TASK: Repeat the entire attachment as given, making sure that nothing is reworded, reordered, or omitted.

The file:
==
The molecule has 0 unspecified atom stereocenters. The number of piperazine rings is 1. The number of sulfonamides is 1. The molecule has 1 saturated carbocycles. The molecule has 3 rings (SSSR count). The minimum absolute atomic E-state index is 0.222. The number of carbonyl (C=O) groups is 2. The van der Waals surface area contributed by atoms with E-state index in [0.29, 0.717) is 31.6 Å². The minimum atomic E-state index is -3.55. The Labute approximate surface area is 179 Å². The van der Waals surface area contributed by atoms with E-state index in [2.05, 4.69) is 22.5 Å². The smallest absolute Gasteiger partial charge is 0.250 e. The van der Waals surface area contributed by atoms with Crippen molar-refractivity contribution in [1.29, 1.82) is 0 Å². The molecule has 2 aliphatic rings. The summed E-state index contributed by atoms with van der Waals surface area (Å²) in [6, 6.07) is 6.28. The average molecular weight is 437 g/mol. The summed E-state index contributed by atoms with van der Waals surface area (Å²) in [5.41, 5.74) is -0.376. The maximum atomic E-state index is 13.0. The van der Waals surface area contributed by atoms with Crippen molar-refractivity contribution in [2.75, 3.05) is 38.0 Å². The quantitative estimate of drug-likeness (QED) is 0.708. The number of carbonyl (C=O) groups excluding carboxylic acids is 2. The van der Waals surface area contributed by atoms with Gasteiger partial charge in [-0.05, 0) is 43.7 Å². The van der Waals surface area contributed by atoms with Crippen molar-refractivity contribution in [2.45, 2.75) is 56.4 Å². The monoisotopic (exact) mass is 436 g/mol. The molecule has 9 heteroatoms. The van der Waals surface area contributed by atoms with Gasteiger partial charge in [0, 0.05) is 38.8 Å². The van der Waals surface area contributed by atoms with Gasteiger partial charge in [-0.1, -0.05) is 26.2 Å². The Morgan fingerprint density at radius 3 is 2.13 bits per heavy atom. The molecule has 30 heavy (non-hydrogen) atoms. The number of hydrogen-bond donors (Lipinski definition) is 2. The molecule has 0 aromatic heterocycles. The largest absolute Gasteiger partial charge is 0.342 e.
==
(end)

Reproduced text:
The molecule has 0 unspecified atom stereocenters. The number of piperazine rings is 1. The number of sulfonamides is 1. The molecule has 1 saturated carbocycles. The molecule has 3 rings (SSSR count). The minimum absolute atomic E-state index is 0.222. The number of carbonyl (C=O) groups is 2. The van der Waals surface area contributed by atoms with E-state index in [0.29, 0.717) is 31.6 Å². The minimum atomic E-state index is -3.55. The Labute approximate surface area is 179 Å². The van der Waals surface area contributed by atoms with E-state index in [2.05, 4.69) is 22.5 Å². The smallest absolute Gasteiger partial charge is 0.250 e. The van der Waals surface area contributed by atoms with Crippen molar-refractivity contribution in [1.29, 1.82) is 0 Å². The molecule has 2 aliphatic rings. The summed E-state index contributed by atoms with van der Waals surface area (Å²) in [6, 6.07) is 6.28. The average molecular weight is 437 g/mol. The summed E-state index contributed by atoms with van der Waals surface area (Å²) in [5.41, 5.74) is -0.376. The maximum atomic E-state index is 13.0. The van der Waals surface area contributed by atoms with Crippen molar-refractivity contribution in [2.75, 3.05) is 38.0 Å². The quantitative estimate of drug-likeness (QED) is 0.708. The number of carbonyl (C=O) groups excluding carboxylic acids is 2. The van der Waals surface area contributed by atoms with Gasteiger partial charge in [-0.05, 0) is 43.7 Å². The van der Waals surface area contributed by atoms with Crippen molar-refractivity contribution in [2.45, 2.75) is 56.4 Å². The monoisotopic (exact) mass is 436 g/mol. The molecule has 9 heteroatoms. The van der Waals surface area contributed by atoms with Gasteiger partial charge in [0, 0.05) is 38.8 Å². The van der Waals surface area contributed by atoms with Gasteiger partial charge in [-0.1, -0.05) is 26.2 Å². The Morgan fingerprint density at radius 3 is 2.13 bits per heavy atom. The molecule has 30 heavy (non-hydrogen) atoms. The number of hydrogen-bond donors (Lipinski definition) is 2. The molecule has 0 aromatic heterocycles. The largest absolute Gasteiger partial charge is 0.342 e.